I was thinking about this as I watched one of my favorite television series, The Gilmore Girls. In the show, there is a Korean mother and daughter, Mrs. Kim and her daughter Lane. Mrs. Kim owns an antique shop and keeps her daughter close at hand. She attends church regularly and forbids her daughter to talk to boys. She wants to keep her daughter pure and safe.
There is only one problem. Lane.
Lane is a delightful character. In the series, we watch as she progresses through junior high, high school, and college. She is sweet and funny and kind and awkward. She also is a HUGE fan of all sorts of music – music of which her mother would never approve.
Lane’s solution is to hide everything she listens to from her mother. She wears rock band t-shirts under her proper sweaters and stashes CDs under floor boards in her bedroom. Unbeknownst to her mom, she is an aspiring drummer, wanting desperately to belong to this world of rock and roll.
A sad scene in the show occurs when Mrs. Kim finally finds Lane's hidden music. As she uncovers piles of posters, music, t-shirts and more, she realizes that she does not know her daughter at all. In her efforts to protect Lane and keep her from harm, she has created a huge chasm that is almost impossible to cross. Despite her best efforts, Lane has indeed discovered the world.
In my experience as a Christian mom, I have encountered two types of parents. There is the permissive parent who desperately wants to be liked by her child. She will shrug off questionable choices and bad behavior by saying, “That’s what kids are doing these days.” She wants to be cool – so she allows her pre-teen to participate in behaviors that are risky and beyond her years.
More often, in Christian circles, I’ve met a lot of parents like Mrs. Kim. They think they can shelter their child through the precarious teenage years. They think if they do not allow him or her to see secular movies or hear popular music that their child will be saved from spiritual harm.
I n many ways, I think that this extreme protective stance can be as dangerous as the permissive one. The pre-teen years in particular are a time of growth, mentally, socially and spiritually. As your offspring moves from childhood to adulthood, he is trying out his independence. He wants to know not just what you like, but what he is on his own.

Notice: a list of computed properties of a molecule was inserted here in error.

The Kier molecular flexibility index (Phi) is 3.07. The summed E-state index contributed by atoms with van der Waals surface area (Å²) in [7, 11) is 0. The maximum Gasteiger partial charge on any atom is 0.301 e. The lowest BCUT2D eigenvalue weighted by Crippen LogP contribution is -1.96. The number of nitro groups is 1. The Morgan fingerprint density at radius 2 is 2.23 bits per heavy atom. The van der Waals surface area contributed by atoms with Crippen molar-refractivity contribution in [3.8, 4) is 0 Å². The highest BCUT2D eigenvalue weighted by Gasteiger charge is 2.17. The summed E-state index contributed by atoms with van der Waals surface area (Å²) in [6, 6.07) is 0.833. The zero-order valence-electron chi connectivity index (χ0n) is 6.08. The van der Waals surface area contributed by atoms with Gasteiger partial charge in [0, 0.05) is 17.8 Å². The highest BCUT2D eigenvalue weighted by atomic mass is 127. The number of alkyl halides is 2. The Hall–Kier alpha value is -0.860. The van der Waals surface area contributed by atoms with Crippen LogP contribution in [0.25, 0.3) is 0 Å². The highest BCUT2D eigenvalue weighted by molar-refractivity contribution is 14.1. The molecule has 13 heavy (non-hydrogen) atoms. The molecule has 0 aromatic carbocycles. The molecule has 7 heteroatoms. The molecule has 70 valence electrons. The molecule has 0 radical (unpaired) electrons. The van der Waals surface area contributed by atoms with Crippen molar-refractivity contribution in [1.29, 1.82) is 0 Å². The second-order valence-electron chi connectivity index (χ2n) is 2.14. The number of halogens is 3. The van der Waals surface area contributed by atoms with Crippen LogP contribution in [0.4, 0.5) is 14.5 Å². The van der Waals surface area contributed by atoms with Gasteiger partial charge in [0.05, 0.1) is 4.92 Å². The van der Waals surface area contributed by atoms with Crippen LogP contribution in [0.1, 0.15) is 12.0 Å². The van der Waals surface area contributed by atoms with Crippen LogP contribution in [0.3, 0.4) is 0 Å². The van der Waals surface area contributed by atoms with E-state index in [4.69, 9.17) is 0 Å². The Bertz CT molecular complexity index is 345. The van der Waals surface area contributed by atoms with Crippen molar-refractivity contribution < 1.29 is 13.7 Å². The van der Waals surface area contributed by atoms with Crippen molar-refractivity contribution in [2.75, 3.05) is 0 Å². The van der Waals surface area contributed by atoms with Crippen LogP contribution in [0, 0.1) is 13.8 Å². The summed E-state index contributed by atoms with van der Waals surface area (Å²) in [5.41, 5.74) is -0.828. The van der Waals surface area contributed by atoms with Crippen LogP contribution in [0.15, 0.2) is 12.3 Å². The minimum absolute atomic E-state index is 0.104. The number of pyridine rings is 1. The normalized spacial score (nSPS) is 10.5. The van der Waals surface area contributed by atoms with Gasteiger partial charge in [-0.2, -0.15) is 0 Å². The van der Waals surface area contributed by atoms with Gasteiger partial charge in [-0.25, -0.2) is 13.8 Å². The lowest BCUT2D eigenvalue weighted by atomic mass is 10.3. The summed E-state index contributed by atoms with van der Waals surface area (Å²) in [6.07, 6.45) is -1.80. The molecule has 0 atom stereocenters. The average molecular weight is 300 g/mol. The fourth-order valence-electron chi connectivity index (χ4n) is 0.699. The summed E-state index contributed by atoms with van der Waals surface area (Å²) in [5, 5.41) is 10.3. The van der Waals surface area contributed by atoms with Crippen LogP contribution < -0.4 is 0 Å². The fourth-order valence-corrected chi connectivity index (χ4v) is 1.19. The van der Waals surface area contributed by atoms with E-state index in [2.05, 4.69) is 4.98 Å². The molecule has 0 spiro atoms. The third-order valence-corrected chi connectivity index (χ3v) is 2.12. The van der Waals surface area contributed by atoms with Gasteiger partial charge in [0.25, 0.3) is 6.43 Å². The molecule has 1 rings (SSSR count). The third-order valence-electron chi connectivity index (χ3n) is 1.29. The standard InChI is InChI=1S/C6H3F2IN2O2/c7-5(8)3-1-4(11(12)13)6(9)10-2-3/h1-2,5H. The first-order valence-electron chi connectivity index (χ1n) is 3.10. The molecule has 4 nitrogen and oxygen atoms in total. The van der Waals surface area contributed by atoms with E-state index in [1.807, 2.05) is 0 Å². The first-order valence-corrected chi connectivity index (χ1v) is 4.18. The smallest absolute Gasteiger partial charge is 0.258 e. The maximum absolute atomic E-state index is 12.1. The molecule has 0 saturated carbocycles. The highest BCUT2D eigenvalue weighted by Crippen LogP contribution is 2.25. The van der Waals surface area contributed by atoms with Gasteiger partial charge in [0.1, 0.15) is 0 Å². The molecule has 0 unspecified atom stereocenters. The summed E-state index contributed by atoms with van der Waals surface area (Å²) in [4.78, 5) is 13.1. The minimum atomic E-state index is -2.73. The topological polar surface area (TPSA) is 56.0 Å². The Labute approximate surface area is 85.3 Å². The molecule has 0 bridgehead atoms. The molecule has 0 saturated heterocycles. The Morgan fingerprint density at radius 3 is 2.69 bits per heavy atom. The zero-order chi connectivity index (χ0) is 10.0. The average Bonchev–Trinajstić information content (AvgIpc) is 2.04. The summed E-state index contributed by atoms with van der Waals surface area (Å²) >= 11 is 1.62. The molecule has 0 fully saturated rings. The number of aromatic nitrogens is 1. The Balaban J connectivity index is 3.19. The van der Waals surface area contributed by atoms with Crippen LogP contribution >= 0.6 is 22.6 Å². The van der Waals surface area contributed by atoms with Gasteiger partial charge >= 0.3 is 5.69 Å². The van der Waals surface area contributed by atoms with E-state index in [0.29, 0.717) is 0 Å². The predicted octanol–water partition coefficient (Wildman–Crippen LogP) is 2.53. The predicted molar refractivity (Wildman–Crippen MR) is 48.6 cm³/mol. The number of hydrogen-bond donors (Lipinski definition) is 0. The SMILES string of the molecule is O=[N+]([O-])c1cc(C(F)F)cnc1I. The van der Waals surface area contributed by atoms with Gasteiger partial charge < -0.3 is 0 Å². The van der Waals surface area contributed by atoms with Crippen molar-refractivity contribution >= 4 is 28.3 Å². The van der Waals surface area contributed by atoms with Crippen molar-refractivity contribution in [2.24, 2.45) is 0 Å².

For Lane, that meant listening to rock music. Mrs. Kim, in her effort to keep Lane away from danger, actually pushed her away from herself. She allowed Lane to create an entirely separate world away from parental influence.
What does this mean to us as concerned moms?
1) Know your child. As your child wades into the world of peer influence, she is entering a vast world of choices. She will be trying out books and music and web-sites that you might know nothing about. Make it a point to know about some of her choices. Read a book that she reads. Have her plug her ipod into the car stereo when you ride together. Friend her on Facebook. Sit down and watch a teen movie that you have no interest in. The minute you create an us and them division, you will step away from any influence you have on your child.
2) Influence your child. Notice that I said influence and not rule over. Yes – you are still the parent. You set household rules and limits. But don’t make those limits so absolute that you create an atmosphere of rebellion. One teen celebrity talked about how television was off limits for her. Her mother would feel the tv when she returned from errands to see if this young woman had watched it. To fool her mom, she would put ice packs on the television to coo l it down. Her mom’s efforts to keep her safe actually encouraged deception between them
3) Share your own media choices with your teen. Watch a movie that you love together. Recommend a book that you loved as a teen. By sharing music or films, you create bonds. My daughter has a Dave Brubeck song on her ipod. She also thinks that she discovered Bob Marley. We both can quote lines from The Princess Bride.
4) Discuss why you choose what you do. From time to time I have chosen a really bad movie or book. Sometimes I will stop reading or walk out of a theater. Other times, I stay. I’ve learned to be thoughtful in what I choose to see and what I choose to support. Encourage those types of discussions with your teen. Why are some musicians better than others? Why are some actresses role models and others examples of shame or despair? What themes in video games or book series should people of faith avoid? The answers are not easy – but they are important. Your teen must learn to make these choices on his or her own.
I know that at times I will mess up. Sometimes, I will most likely be a Mrs. Kim to my daughter’s Lane. I hope that as a parent, I can continue to listen, to learn, and to help my daughter grow in a way that teaches her good choices in media.
Following is a montage video of Lane and her mom's tumultous relationship...you will especially appreciate it if you've seen the show. The good news is that the Lane's story has a happy ending. The mom and daughter do finally learn to communicate - to share what is most important in their lives - and to respect each other.